In his last Consumed column for the New York Times Magazine, Rob Walker summed up the phenomenon of online projects that present arty collections of stuff—pine cones, pencils, spools of thread—that seem to delight in the representation of the multiple without the need for the physical ownership. Of them he writes, "It is everything we love about stuff—but without the stuff. In a reversal of the desire to have your cake and eat it too, we can consume these lovely objects and not-have them, too. In recent years, we have added a form of vicarious possession to our consumption: there is so much covetable material to drool over online that it is no longer possible, let alone necessary, to imagine owning a tenth of it."
However, both Aaaarg and Public Collectors are set up for downloadable PDF consumption. Just about any piece of reference is just a click away so that you can not only "own" and add to your private collection (replacing spines with long file names), but also read these publications on any device of your choosing—to skim, search, and otherwise algorithmically mine for info. Or maybe not to read. Today we collect collections, turning archives into totems of hope to someday make sense out of ephemeral production.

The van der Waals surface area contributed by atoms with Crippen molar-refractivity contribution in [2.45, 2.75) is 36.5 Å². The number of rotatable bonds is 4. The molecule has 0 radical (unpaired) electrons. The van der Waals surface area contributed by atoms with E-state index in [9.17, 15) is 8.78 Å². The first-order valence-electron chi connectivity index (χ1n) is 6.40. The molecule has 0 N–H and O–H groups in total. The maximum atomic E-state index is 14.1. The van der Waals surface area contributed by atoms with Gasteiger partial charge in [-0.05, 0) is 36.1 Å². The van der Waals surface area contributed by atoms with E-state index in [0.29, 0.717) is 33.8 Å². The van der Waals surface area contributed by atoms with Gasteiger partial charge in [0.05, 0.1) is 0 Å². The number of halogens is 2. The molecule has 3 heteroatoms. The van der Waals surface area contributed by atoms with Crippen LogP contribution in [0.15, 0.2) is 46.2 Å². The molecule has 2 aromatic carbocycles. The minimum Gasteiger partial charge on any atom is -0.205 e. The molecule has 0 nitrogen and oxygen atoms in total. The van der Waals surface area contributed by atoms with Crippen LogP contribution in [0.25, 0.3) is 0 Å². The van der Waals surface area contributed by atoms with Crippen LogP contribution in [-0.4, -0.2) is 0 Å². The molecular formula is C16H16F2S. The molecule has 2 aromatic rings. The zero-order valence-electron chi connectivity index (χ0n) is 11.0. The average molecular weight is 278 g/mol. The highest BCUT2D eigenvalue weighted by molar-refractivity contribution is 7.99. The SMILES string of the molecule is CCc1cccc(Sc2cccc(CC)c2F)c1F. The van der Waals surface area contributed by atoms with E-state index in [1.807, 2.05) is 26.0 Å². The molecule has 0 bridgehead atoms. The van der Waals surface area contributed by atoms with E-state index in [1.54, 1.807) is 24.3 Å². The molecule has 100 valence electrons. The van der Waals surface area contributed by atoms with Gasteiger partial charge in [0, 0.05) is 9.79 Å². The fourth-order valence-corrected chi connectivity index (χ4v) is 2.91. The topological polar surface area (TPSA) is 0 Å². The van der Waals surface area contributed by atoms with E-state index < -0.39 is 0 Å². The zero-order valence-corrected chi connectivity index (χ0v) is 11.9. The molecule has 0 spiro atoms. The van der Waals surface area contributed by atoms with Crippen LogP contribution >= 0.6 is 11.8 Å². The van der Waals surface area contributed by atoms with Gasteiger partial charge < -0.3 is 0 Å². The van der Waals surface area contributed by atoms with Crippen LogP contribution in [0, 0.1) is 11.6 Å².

Mimi Zeiger founded loud paper, an architecture zine and now blog, in 1997. A Brooklyn-based freelancer, she writes on art, architecture, and design for a variety of publications including The New York Times, Dwell, Azure, and Architect, where she is a contributing editor. Zeiger is author of Tiny Houses and her latest book, Micro Green: Tiny Houses in Nature will be released in March.